A crowd laid siege to her home, 11 temples in her home town of Tanjung Balai were torched, false claims spread on social media that she had asked for the call to prayer to be stopped and she went to jail, though she was released on parole in May.

An even more high-profile case was the conviction of Jakarta's Chinese-Christian former governor Basuki Tjahaja Purnama (widely known as Ahok) in May 2017 for blasphemy.

Ahok's case centred on claims that he had made incorrect statements about the Koran. Ahok used a campaign speech to rebut claims that Muslims could not vote to be led by a non-Muslim. In fact, this is a contestable claim, and the video of his comments, which went viral on social media, had been doctored.

Ahok served two years in jail.

Meliana's lawyer, Ranto Sibarani, says religious hostilities have risen in Indonesia in recent years and the country's justice system has been in crisis over religious tolerance since Ahok's conviction.

"If someone has a mental illness, a judge must send them to a mental health facility for treatment," he says.

"But in cases which involve Islam or members of the Muslim majority, the politics of law all too often comes into play. The truth of a case should not be in the hands of the majority in Indonesia."

Other recent convictions under the country's blasphemy laws include a street vendor who wrote "Allah" and "Muhammad" on his shoes, a man who defended Ahok in a post on Facebook, and a man who likened the prophet Muhammad to a pig in a Facebook post.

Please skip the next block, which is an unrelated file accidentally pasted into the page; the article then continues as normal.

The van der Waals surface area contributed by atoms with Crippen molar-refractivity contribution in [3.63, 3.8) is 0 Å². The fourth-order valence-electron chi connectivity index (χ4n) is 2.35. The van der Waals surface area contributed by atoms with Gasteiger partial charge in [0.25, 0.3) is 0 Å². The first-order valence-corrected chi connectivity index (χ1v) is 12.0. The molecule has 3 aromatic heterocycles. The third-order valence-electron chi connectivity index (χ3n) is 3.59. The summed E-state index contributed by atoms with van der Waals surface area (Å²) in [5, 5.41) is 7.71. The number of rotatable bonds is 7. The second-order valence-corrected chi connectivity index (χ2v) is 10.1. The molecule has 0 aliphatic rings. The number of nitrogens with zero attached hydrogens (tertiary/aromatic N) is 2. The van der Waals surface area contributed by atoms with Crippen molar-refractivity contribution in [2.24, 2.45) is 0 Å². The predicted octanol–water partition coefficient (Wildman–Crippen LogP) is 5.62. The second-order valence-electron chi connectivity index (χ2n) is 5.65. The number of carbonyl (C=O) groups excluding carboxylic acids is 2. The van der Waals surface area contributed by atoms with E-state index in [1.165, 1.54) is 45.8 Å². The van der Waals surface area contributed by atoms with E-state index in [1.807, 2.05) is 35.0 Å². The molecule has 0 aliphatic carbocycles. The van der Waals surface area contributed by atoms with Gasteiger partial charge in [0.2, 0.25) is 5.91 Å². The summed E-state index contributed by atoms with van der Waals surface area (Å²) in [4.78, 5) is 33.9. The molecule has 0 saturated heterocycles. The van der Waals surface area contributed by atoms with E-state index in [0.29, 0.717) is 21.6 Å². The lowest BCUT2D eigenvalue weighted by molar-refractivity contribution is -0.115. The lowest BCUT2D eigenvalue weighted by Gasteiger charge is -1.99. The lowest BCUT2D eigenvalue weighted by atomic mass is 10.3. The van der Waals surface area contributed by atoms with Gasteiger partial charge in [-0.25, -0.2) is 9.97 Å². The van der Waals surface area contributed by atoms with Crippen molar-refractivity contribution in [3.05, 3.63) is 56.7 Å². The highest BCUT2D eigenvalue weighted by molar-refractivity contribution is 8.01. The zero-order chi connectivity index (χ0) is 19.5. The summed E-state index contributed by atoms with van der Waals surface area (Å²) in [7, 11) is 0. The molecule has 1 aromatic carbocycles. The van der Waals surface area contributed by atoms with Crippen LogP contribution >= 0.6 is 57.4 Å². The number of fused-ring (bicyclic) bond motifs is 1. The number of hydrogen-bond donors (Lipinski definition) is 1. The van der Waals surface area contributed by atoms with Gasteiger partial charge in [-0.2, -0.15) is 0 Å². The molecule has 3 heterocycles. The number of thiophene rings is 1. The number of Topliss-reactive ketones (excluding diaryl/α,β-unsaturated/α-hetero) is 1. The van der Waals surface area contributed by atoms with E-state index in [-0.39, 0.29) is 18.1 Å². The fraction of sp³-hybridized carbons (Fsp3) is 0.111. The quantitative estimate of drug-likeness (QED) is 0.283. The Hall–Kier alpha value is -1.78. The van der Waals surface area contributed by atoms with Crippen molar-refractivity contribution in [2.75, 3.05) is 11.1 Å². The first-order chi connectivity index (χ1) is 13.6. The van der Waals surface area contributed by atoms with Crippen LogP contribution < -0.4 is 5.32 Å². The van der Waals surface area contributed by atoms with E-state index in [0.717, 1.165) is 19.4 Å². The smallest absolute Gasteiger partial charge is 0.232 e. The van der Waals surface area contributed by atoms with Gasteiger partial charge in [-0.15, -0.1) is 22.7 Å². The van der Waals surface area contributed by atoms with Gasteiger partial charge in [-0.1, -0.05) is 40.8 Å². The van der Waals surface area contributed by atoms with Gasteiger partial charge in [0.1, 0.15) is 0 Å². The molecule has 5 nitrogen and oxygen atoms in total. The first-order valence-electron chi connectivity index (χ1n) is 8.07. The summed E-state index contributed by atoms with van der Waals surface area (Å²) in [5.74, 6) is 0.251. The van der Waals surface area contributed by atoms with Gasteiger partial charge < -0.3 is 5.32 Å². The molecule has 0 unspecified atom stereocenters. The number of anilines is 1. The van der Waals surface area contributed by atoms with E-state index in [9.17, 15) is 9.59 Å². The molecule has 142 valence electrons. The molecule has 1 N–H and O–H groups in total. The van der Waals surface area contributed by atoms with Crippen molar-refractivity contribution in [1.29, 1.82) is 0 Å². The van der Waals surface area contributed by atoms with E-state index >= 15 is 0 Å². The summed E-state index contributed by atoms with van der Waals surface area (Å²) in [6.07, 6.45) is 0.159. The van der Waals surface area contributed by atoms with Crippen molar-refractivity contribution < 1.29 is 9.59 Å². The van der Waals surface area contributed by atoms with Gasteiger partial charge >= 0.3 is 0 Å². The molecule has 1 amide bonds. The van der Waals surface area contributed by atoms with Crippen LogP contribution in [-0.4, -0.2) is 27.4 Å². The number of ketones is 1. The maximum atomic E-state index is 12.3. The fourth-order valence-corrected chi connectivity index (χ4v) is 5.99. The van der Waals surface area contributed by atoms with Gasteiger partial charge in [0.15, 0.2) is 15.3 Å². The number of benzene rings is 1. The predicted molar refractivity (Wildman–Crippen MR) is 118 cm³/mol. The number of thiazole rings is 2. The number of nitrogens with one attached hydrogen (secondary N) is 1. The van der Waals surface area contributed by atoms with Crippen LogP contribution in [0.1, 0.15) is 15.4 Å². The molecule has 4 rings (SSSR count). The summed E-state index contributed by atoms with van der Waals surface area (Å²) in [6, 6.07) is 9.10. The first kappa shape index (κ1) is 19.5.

'The exploitation of Muslim grievances'

At the same time, other examples of some sections of Indonesian society becoming more conservative abound.

Recent examples include a water park in Jakarta that put clothing on statues that had stood naked for years, Christian graves being desecrated, members of the LGBT community being persecuted, Muslim communities rejecting the construction of churches in their neighbourhood and calls in the conservative province of Aceh for women not to go out at night without their husband or blood relative, and for polygamy to be legalised.

The growing number of blasphemy cases raises questions about the weaponisation of the law to target minority groups, and the rise of so-called identity politics in Indonesia.

In the lead up to April's presidential election, challenger Prabowo Subianto – though not a particularly devout Muslim himself – appealed strongly to the more conservative members of Indonesia's approximately 87 per cent Muslim population.

Joko was accused in the 2014 presidential campaign of secretly being a Christian, even though he is an observant Muslim. But in 2019 he felt he needed to offset the threat by appointing Ma'ruf Amin – a senior conservative cleric and chair of the top body of Islamic scholars, the Indonesia Ulema Council (MUI) – as his running mate.

Amnesty Indonesia's executive director, Usman Hamid, says Ma'ruf has played a role in the rise of intolerance in Indonesian society in recent years. He testified against Ahok, but has since expressed regret for this. But Usman fears the conservative trend will continue when Ma'ruf assumes the vice-presidency in October.

The root cause of the rise of identity politics, according to Usman, is "the exploitation of Muslim grievances". "Economically, Muslims feel like they are being marginalised, that they are worse off than non-Muslims," he says.

Ranto, Meliana's lawyer, also highlights the targeting of Jokowi as "anti-Muslim" in "ways that we had never seen before" during the 2014 campaign. The attacks on Jokowi continued after he became president and "Islamic groups [have] became more vocal as they pushed issues of race and religion for political gain".